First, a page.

With temperatures set to reach record highs in Europe throughout fall, tourists are once again flocking to the continent’s Southern coast for a late beach getaway.
After all, now is the perfect time not only for swimming and sunbathing, as temperatures are still warm, but also for sightseeing.
Europe has no shortage of incredible destinations to pick from, as the cradle of Western civilization and the proud home of several world-renowned landmarks, but it’s the most fascinating spot that usually gets overlooked, as tourism concentrates in only a handful of cities.
This season, it’s time you give the most obvious pick a miss and head instead to this underrated Mediterranean city renowned for its vast cultural wealth and azure coast:
Who’d Have Known France’s Oldest City Has So Much To Offer?
The oldest city in France, as well as its second-largest, Marseille sits on the Mediterranean coast, 481.2 miles from Paris.
Though the capital requires no introduction, its Southern counterpart is often bypassed by tourists altogether, who are too enamored with Paris’ neatly arranged Haussman-built arrondissements and the shimmery Eiffel Tower to explore France beyond its boundaries.
As you are about to learn, Marseille is just as incredible a city break, offering visitors a different facet of France and experience altogether compared to the glamorous capital.
With nearly a million inhabitants, it is a major European city and Mediterranean port with a History dating back millennia.
Founded by the Greeks as early as 600 BC on the Gulf of Lion, where the Rhône River meets the ocean, it is the earliest known major settlement in modern-day French territory.
Due to its ancient nature, it has centuries upon centuries of accumulated heritage, from Greco-Roman ruins to medieval structures.
A True Cosmopolitan City
The most historical part of Marseille is the Old Port, namely the heart of the city, where a majority of the historically relevant buildings are centered, and the birthplace of the famous Marseille soap, first manufactured in the area in the Late Middle Ages.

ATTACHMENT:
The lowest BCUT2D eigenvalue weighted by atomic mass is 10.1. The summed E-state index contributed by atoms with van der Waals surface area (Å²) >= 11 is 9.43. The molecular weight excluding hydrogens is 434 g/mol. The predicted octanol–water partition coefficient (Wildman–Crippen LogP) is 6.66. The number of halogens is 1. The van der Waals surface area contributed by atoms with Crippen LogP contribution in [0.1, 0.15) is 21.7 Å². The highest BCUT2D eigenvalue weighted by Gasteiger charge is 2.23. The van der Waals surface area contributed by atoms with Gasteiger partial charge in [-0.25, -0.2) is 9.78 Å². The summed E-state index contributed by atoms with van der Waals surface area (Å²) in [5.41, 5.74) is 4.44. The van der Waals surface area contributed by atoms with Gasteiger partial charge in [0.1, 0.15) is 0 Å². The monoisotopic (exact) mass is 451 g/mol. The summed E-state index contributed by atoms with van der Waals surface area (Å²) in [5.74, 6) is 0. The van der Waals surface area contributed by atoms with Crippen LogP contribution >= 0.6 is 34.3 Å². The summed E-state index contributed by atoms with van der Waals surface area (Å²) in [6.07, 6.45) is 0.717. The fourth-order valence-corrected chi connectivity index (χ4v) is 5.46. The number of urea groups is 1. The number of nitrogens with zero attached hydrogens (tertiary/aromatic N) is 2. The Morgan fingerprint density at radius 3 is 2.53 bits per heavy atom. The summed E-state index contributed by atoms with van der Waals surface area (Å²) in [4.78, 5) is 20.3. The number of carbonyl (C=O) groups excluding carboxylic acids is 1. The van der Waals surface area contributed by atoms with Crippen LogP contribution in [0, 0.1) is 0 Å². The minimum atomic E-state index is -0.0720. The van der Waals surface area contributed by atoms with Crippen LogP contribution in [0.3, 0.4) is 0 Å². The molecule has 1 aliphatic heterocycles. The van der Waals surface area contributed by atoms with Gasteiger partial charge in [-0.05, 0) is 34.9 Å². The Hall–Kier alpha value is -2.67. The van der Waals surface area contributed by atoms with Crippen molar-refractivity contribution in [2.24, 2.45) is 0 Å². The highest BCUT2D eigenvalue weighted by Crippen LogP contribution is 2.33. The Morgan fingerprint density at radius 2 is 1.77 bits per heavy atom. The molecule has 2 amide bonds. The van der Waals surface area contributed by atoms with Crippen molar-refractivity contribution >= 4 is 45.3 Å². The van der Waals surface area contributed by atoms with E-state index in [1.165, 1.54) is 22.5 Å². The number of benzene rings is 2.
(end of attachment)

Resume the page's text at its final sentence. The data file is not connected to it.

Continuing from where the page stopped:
The most interesting aspect about Marseille, however, is its multicultural character. As it sits on the Mediterranean coast, directly facing Africa, it has been heavily influenced by foreign cultures, particularly the Maghreb, in North Africa.
A sizable percentage of the locals hail originally from the neighboring continent, which means Marseille is constituted by a large Muslim population, and it also has the third largest Jewish community in all of Europe, following London and Paris.
In a sense, it is a true cosmopolitan city, perhaps one of Europe’s most diverse, where different religious groups and people from all walks of life live together.
A Classic Mediterranean Skyline
The iconic Marseillaise skyline is made up of the Old Port, with narrow streets lined by ocher or vibrant-colored houses, in stark contrast with Paris’ more somber colors, leading up to the imposing Notre-Dame de la Garde Basilica, a combined Neo-Byzantine and Romanesque effort.
As the city itself is situated in a natural embayment, it is surrounded by stunning nature, including the Calanques National Park, home to the landmark Calanque de Sormiou, the biggest in the range.
Calanques are narrow crystal-clear water inlets flanked by tall limestone precipices commonly found in the province and a natural wonder of the Mediterranean basin.